2022 viewer release summaries week #32

Logos representative only and should not be seen as an endorsement / preference / recommendation

Updates from the week through to Monday, August 15th, 2022

This summary is generally published every Monday, and is a list of SL viewer / client releases (official and TPV) made during the previous week. When reading it, please note:

  • It is based on my Current Viewer Releases Page, a list of all Second Life viewers and clients that are in popular use (and of which I am aware), and which are recognised as adhering to the TPV Policy. This page includes comprehensive links to download pages, blog notes, release notes, etc., as well as links to any / all reviews of specific viewers / clients made within this blog.
  • By its nature, this summary presented here will always be in arrears, please refer to the Current Viewer Release Page for more up-to-date information.
  • Note that for purposes of length, TPV test viewers, preview / beta viewers / nightly builds are generally not recorded in these summaries.

Official LL Viewers

  • Release viewer: version – formerly the Maintenance 2 RC viewer, dated August 1, promoted August 4 – NEW.
  • Release channel cohorts::
    • Maintenance P (Preferences, Position and Paste) RC viewer version issued August 15.
    • Izarra Maintenance RC updated to version, on August 15.
  • Project viewers:
    • No updates.

LL Viewer Resources

Third-party Viewers


  • Kokua updated to version (non RLV) and (RLV variants) on August 9 (Win / Mac only – release notes.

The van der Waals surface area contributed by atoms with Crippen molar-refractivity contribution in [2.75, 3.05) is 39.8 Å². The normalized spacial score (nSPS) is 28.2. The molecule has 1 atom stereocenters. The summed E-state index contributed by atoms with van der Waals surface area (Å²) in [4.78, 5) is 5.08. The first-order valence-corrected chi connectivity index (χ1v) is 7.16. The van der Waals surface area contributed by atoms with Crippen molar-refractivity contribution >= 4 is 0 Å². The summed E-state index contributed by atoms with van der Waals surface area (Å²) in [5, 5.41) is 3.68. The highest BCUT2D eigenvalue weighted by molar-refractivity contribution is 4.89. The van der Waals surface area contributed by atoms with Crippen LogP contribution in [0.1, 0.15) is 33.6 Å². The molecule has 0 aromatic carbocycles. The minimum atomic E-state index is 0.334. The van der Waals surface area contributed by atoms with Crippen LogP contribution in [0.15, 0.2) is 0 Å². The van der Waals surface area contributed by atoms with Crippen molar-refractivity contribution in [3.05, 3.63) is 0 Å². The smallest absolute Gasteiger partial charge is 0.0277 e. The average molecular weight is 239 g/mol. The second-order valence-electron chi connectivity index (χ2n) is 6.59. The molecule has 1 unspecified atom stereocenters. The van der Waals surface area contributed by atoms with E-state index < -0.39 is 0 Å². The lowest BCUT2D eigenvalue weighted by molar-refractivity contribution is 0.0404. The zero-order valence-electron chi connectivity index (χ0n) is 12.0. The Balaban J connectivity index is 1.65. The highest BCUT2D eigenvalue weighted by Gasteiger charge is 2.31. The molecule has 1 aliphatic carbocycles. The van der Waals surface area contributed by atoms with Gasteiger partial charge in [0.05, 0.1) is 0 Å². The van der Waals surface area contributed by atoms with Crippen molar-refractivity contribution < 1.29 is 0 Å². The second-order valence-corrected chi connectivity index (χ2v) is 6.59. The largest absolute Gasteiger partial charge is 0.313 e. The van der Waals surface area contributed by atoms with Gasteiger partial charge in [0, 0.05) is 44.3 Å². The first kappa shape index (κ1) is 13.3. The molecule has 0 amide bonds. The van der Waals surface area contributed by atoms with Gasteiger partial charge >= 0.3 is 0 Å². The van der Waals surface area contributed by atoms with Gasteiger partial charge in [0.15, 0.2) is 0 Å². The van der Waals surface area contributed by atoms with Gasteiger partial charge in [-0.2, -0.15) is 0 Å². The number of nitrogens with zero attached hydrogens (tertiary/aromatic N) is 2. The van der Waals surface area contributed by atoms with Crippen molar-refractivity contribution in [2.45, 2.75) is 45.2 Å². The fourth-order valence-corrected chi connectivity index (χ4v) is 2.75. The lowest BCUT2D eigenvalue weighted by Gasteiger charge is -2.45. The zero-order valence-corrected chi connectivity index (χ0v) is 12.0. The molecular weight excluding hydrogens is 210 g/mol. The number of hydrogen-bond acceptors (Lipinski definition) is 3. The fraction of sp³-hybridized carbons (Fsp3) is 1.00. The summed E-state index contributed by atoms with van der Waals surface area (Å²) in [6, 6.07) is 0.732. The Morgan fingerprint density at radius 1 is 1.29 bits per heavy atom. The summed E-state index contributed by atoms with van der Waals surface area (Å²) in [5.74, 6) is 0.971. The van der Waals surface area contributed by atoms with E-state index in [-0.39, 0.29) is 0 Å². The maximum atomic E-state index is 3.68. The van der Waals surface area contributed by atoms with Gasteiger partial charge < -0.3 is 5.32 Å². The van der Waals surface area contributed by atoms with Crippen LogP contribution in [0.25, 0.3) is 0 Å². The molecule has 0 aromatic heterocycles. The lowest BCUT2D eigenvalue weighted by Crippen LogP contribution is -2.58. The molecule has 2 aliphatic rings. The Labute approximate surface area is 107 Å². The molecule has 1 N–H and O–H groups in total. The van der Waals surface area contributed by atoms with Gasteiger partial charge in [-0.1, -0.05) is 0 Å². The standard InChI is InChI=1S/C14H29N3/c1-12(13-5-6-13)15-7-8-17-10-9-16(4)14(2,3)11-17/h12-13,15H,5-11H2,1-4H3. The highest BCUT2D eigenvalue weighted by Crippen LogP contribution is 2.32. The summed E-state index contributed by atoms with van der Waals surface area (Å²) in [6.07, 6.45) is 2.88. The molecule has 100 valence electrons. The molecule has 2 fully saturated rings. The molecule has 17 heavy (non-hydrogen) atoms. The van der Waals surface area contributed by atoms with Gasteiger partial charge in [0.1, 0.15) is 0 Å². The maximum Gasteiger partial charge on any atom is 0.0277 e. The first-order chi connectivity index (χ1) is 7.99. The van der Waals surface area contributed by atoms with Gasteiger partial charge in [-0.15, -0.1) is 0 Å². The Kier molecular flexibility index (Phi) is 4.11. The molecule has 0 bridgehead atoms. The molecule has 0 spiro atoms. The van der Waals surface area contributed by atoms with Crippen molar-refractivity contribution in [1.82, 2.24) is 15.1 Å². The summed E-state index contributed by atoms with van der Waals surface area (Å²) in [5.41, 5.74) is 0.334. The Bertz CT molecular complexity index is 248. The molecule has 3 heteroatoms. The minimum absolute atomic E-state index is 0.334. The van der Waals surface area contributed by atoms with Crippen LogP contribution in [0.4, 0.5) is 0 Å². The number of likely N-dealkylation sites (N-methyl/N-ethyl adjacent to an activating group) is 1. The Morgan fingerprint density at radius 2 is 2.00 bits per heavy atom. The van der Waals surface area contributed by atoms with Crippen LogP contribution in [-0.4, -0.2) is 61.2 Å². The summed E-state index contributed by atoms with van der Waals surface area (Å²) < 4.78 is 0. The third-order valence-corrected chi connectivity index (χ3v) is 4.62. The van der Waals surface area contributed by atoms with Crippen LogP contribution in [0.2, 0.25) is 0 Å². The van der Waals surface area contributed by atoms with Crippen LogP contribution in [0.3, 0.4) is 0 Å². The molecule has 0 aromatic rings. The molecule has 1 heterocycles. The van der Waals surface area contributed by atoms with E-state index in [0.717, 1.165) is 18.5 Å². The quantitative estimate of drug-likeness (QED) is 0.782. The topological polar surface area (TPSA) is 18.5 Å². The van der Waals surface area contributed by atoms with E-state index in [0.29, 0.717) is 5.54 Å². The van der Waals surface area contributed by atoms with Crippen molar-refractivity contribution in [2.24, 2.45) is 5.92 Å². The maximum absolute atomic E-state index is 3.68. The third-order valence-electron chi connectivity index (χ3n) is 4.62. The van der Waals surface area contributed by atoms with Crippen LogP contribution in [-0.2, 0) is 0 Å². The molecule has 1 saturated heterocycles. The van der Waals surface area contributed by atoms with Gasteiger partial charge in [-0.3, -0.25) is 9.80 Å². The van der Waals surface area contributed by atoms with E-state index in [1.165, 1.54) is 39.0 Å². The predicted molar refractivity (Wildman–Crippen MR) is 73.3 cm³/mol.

• No updates.

Mobile / Other Clients

  • No updates.

Additional TPV Resources

Related Links

Vanessa Jane’s Endymion in Second Life

NovaOwl Sky Gallery: Vanessa Jane – Endymion

Open through until September 25th, 2022 at the NovaOwl Sky Gallery is a exhibition of Second Life art by Vanessa Jane (VanessaJane66), which stands a both a celebration of the beauty of Second Life, and also as a reflection of some of the artist’s thoughts on matters within the world at large.

Placed across the two floors of the gallery space are 26 images of locations around Second Life, all of which offer reflections of all that might be found here in terms of landscapes and similar. They encompass townscape, pastoral and rural scenes, coastal studies, street scenes and life studies (primarily and intentionally using NPCs that can be found within various locations in SL, rather than avatars).

NovaOwl Sky Gallery: Vanessa Jane – Endymion